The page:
Deep-Fried Scrambled Eggs Are The Unique Take On Breakfast You Need To Try

scrambled eggs beside deep-fried scrambled eggs
scrambled eggs beside deep-fried scrambled eggs - Static Media/Shutterstock

If you've ever been to a state fair, you know that no food is off limits when it comes to deep frying, from funnel cakes to fried Snickers. While eggs are common binding and leavening agents in fried batters and breaded fried foods, you can also make them the star of their own deep-fried dish. Deep frying anything guarantees a decadent upgrade, instilling crispy, crunchy edges and a tender, moist interior. Deep-fried eggs assume the same characteristic textural contrast while also enhancing the fluffiness we love about scrambled eggs. Plus, both the eggs and the oil make for a double dose of savory richness.

While deep frying scrambled eggs sounds like a novel idea, it's a common dish in Southeast Asia. The popular Indonesian street food telur gulung is a deep-fried delicacy made by squirting scrambled eggs into a hot vat of oil, then winding the bubbling eggs around a wooden skewer. A common menu item in Chinese American restaurants is the savory deep-fried omelet, egg foo young, packed with veggies and dotted with savory meat. Deep-fried scrambled eggs as a breakfast dish is quicker and simpler to make, with the same impressive and tasty results. It'll take just a few minutes to form a cohesive, airy, savory egg cake that you can extract with a set of chopsticks or tongs to enjoy fresh and hot out of the frying oil with your favorite garnishes and condiments.

Read more: Hacks That Will Make Boiling Your Eggs So Much Easier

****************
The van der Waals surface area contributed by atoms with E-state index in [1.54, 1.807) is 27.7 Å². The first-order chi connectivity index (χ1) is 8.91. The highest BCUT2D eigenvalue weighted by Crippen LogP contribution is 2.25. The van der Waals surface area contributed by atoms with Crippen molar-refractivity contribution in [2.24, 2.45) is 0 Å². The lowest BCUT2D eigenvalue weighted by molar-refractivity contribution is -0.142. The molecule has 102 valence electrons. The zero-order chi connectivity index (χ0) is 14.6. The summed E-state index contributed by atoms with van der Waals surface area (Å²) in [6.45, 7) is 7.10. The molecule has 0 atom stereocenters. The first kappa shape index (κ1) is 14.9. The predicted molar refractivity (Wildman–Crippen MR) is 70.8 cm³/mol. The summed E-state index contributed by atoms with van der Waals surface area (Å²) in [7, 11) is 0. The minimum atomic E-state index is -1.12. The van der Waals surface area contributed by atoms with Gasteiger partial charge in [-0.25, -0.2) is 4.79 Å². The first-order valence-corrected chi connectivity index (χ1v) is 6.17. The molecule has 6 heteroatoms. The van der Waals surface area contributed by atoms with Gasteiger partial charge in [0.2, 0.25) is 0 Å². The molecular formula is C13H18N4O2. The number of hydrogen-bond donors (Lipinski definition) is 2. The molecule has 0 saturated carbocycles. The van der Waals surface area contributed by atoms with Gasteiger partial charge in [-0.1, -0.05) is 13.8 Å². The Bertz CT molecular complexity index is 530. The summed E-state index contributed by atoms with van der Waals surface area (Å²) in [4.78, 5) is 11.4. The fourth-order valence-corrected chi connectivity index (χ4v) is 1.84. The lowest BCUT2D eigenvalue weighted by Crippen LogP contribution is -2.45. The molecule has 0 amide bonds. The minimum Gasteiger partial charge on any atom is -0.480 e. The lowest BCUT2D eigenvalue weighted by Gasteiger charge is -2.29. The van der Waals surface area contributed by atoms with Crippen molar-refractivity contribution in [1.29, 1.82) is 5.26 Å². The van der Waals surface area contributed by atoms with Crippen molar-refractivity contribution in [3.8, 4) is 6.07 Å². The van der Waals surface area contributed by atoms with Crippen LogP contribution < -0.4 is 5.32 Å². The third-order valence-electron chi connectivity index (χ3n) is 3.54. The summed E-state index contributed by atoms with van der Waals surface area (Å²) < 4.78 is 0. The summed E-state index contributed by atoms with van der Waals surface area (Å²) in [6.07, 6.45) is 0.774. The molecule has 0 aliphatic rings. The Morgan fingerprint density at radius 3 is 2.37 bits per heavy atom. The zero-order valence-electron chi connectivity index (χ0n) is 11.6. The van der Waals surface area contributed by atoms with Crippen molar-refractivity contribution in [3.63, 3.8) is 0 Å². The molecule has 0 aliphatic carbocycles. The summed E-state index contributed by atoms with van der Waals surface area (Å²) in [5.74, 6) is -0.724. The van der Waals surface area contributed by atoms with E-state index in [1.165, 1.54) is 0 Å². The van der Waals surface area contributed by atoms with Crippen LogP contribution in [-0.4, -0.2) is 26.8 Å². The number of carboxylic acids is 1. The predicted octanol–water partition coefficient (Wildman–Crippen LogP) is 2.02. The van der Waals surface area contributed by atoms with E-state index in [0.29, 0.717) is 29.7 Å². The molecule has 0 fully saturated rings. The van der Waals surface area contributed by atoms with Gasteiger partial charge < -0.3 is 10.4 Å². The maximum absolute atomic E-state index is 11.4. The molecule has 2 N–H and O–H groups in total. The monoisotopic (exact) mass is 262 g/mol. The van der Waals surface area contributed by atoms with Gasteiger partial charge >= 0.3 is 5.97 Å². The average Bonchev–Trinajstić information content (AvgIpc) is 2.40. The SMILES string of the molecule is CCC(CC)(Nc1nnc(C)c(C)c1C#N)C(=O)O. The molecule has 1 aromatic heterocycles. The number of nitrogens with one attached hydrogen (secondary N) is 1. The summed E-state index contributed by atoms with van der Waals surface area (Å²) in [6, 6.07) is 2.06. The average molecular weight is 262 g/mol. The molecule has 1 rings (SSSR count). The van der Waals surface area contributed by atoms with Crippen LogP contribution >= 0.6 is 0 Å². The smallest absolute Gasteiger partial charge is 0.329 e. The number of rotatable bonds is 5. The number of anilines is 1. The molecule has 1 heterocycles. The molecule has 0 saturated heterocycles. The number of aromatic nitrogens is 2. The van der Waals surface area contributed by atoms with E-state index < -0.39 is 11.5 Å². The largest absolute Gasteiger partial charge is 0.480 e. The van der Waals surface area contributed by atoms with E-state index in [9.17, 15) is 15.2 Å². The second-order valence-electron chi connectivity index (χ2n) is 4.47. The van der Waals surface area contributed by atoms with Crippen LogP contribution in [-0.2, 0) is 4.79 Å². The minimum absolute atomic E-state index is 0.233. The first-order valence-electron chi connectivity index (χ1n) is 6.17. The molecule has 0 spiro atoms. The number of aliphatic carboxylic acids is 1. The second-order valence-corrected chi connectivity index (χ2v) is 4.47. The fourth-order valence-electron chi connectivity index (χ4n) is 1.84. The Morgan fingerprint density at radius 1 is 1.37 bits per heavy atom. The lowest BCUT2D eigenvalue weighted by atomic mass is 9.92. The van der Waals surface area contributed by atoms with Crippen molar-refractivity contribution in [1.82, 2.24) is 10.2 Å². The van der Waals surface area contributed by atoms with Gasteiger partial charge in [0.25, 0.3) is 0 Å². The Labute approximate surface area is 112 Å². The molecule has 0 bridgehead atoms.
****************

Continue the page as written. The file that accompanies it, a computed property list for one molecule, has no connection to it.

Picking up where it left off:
How To Deep Fry Scrambled Eggs Into A Crispy, Airy Breakfast Dish

deep fried omelet
deep fried omelet - Bhofack2/Getty Images

Many viral video recipes recommend pouring scrambled eggs through a slotted spoon or frying skimmer to create a sort of funnel-cake network of scrambled eggs. This technique will result in a similar variable texture to the clotted scrambled eggs you're used to. If you don't have a skimmer or slotted spoon, you can use a simple measuring cup or ladle to pour your scrambled eggs over the oil. Another option is to scramble the eggs in a plastic squirt bottle by shaking the mixture vigorously, and then squeezing them into the hot oil, mimicking the same technique used by Indonesian street vendors. The squeeze bottle is the most efficient, blending seasonings into the scrambled eggs with a few shakes.

Fry your scrambled eggs in a wok or deep pan filled with plenty of oil over high heat. However you decide to add them to the oil, the eggs will bubble and puff up in a minute or two, and the bottom will become a deep golden or burnt orange hue. When the underside of your fried eggs has reached that dark hue, remove the egg cake from the oil with tongs, chopsticks, or two spatulas. You can leave the soft, tender side up or flip the fried scramble over for a crispy, more aesthetic presentation. These eggs taste delicious with a sprinkle of coarse salt, chopped chives, and a drizzle of sriracha.

Read the original article on Tasting Table.